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The Great Canadian Maple Syrup Heist
Brendan Borrell • Businessweek
On the theft of 6 million pounds of maple syrup from Canada’s strategic reserve and the group of free market renegades who are fighting “The Maple Wars.”
The Federation would need two months to tally the losses to the stockpile. Sixty percent, or 6 million pounds of syrup, had vanished, worth about $18 million wholesale. The bold and baffling heist counts as one of the largest agricultural thefts ever, dwarfing the 860 head of cattle snatched in Queensland, Australia, last spring and the potato patches the size of a football field that were dug up in British Columbia in August. Siphoning off and transporting so much syrup was no mean feat. It would have taken more than 100 tractor-trailers. “To steal that amount of maple syrup means you have to know the market,” says Simon Trépanier, acting director of the Federation. “We are talking about big players.”
Heirs of Mao’s Comrades Rise as New Capitalist Nobility
Shari Oster, Michael Forsythe, Dune Lawrence, Henry Sanderson • Bloomberg News
How the princeling descendants of Mao's Eight Immortals consolidated unimaginable power and wealth in the New China.
In three decades, they and their successors lifted more than 600 million people out of poverty and created a home-owning middle class as China rose to become the world’s second-biggest economy. Chinese on average now eat six times more meat than they did in 1976, and 100 million people have traded in their bicycles for automobiles. The Immortals also sowed the seeds of one of the biggest challenges to the Party’s authority. They entrusted some of the key assets of the state to their children, many of whom became wealthy. It was the beginning of a new elite class, now known as princelings. This is fueling public anger over unequal accumulation of wealth, unfair access to opportunity and exploitation of privilege -- all at odds with the original aims of the communist revolution.
WANG ZHAO/AFP/Getty Images
Will Saudi Arabia Ever Change?
Hugh Eakin • The New York Review of Books
Two authors explore whether the U.S.-backed regime can survive.
Among the many enigmas about the increasingly elderly group of brothers who have ruled Saudi Arabia since 1953—the year in which their father, Abdul Aziz, the country’s modern founder, died—is how they have continually evaded the forces of change. Despite Saudi control of the largest petroleum reserves in the world, decades of rapid population growth have reduced per capita income to a fraction of that of smaller Persian Gulf neighbors. Even the people of Bahrain, a country with little oil that has roiled with unrest since early 2011, are wealthier. Having nearly doubled in twenty years to 28 million, the Saudi population includes over eight million registered foreign residents, many of them manual laborers or domestic workers. Illegal migrants, who enter on Hajj (pilgrimage) visas, or across the porous Yemeni border, may account for two million more.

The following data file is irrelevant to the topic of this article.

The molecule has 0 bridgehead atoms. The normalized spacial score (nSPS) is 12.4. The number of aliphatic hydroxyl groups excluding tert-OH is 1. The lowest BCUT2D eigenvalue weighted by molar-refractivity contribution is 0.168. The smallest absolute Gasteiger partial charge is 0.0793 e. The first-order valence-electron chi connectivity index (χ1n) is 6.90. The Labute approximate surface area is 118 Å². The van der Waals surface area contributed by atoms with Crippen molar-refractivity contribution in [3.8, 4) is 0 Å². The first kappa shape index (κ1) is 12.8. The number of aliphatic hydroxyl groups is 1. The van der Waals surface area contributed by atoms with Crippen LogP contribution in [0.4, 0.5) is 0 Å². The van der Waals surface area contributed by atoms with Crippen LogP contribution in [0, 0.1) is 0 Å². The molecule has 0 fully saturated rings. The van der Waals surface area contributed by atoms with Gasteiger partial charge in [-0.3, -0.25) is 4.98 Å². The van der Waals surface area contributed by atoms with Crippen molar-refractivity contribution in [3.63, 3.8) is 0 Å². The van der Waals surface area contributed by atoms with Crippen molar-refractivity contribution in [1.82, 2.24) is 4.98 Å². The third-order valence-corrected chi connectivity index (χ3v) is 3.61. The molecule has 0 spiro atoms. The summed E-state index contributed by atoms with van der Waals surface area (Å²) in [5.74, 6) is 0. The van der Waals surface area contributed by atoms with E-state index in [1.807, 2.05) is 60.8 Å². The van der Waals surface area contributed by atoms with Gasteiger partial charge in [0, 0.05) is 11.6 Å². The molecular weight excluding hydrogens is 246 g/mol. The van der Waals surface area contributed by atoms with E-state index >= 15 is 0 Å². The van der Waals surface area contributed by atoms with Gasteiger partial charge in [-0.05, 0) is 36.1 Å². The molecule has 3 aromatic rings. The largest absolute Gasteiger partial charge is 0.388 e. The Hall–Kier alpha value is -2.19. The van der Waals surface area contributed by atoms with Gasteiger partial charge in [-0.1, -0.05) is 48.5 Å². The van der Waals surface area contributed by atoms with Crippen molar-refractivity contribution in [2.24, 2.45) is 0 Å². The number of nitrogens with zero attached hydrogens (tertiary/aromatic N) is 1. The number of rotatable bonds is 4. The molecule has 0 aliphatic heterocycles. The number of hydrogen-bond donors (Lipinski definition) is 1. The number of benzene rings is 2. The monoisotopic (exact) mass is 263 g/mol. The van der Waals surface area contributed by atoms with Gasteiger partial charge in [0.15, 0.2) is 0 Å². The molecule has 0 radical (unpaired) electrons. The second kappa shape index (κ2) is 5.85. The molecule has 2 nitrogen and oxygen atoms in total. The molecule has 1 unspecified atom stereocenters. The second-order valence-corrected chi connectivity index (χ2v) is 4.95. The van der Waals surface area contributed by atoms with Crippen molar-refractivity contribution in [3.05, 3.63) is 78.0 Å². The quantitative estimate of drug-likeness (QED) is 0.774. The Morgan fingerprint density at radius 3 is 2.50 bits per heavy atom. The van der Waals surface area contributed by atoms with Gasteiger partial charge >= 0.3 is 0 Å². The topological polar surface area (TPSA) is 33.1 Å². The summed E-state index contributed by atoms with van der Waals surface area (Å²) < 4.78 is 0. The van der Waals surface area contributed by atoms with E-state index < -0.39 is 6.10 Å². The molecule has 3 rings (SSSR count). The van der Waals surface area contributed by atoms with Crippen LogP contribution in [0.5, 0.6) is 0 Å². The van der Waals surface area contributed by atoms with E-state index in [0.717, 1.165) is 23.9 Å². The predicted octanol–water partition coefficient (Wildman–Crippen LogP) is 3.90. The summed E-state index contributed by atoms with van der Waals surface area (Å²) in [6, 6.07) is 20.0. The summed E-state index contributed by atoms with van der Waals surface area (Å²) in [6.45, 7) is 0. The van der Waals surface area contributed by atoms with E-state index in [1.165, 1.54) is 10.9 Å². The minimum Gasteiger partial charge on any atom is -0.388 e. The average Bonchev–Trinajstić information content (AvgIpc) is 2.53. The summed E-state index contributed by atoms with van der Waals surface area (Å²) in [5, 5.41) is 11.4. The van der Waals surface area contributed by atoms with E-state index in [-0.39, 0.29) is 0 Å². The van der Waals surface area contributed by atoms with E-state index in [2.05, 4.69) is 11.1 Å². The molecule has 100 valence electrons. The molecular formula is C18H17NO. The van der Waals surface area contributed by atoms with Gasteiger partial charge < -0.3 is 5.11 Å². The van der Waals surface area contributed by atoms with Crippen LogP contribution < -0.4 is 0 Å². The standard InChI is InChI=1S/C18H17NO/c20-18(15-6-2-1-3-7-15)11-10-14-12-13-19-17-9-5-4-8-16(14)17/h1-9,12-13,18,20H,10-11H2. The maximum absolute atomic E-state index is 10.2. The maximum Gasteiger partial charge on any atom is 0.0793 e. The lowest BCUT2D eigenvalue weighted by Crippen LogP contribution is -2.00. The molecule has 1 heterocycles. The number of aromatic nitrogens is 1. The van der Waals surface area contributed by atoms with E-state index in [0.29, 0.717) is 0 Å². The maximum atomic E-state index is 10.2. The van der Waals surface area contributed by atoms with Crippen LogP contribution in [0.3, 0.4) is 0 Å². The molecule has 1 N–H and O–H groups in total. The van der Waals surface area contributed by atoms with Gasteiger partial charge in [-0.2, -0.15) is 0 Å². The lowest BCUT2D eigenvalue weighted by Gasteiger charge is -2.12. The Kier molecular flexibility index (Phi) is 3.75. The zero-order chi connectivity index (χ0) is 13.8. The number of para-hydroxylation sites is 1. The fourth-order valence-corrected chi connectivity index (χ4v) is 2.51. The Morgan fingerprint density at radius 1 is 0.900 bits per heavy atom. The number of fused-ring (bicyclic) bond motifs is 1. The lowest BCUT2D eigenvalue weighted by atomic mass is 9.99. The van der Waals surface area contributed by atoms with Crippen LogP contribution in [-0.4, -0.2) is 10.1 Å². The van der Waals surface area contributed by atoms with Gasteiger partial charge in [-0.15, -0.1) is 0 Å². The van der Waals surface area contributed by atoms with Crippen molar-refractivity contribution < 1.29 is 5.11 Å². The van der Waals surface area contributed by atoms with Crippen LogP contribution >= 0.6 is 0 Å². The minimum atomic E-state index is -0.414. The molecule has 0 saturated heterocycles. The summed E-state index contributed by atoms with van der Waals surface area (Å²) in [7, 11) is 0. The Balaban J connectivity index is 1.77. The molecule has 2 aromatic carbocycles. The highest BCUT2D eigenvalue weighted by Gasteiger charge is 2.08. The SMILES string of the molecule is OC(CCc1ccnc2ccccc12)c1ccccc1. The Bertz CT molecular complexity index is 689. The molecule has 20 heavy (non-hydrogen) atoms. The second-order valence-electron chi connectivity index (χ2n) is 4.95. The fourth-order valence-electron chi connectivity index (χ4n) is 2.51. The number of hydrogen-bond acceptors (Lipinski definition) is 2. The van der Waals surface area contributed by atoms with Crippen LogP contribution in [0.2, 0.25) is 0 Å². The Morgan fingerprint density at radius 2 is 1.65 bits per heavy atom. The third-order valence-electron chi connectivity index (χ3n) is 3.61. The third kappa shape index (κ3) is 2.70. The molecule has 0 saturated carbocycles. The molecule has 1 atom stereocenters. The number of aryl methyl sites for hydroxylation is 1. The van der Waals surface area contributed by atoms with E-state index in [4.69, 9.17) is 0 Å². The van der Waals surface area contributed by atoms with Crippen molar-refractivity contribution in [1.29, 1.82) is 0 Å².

Salah Malkawi/Getty Images
In South Africa, a Liberal Abortion Law Doesn't Guarantee Access
Jina Moore and Estelle Ellis • The Nation
How pioneering abortion rights legislation still leaves some women without affordable, legal, and safe options.
Mfundo Mabenge, head of obstetrics and gynecology at Port Elizabeth’s Dora Nginza Hospital, blames the government for creating this crisis. “Government has failed us,” she says. “They compel us to offer a service for termination of pregnancy, but they give us no support.” Mabenge, like other Ob/Gyn chiefs we spoke with, was simply told to make space to provide abortions and then to offer them. The government covers the cost of the procedure, but Mabenge says there’s no money to add beds, mop the floors, or otherwise create and maintain a clinic space.
John Moore/Getty Images
Can You Fight Poverty with a Five Star Hotel?
Cheryl Strauss Einhorn • Foreign Policy
In the poorest places on the globe, the World Bank -- which claims poverty reduction as its mission -- is giving billions of dollars to wealthy tycoons and private companies for luxury development projects.
In case after case, the verdict was the same: The IFC likes to work with huge corporations, funding projects these companies could finance themselves. Its partners are billionaires and massive multinationals, from oil giants like ExxonMobil to Grupo Arcor, the huge Argentine candy-maker. Its projects include not only glitzy hotels and high-end shopping malls, but also gritty gold and copper mines and oil pipelines, some of which end up benefiting the very corrupt, authoritarian regimes that the rest of the World Bank is urging to change. Nearly a quarter of the IFC's paid-in capital from member governments -- now standing at $2.4 billion -- came from U.S. taxpayers, and every president in the World Bank's 69-year history has been an American. But the United States has had little complaint with these practices, even when they have become a subject of public controversy.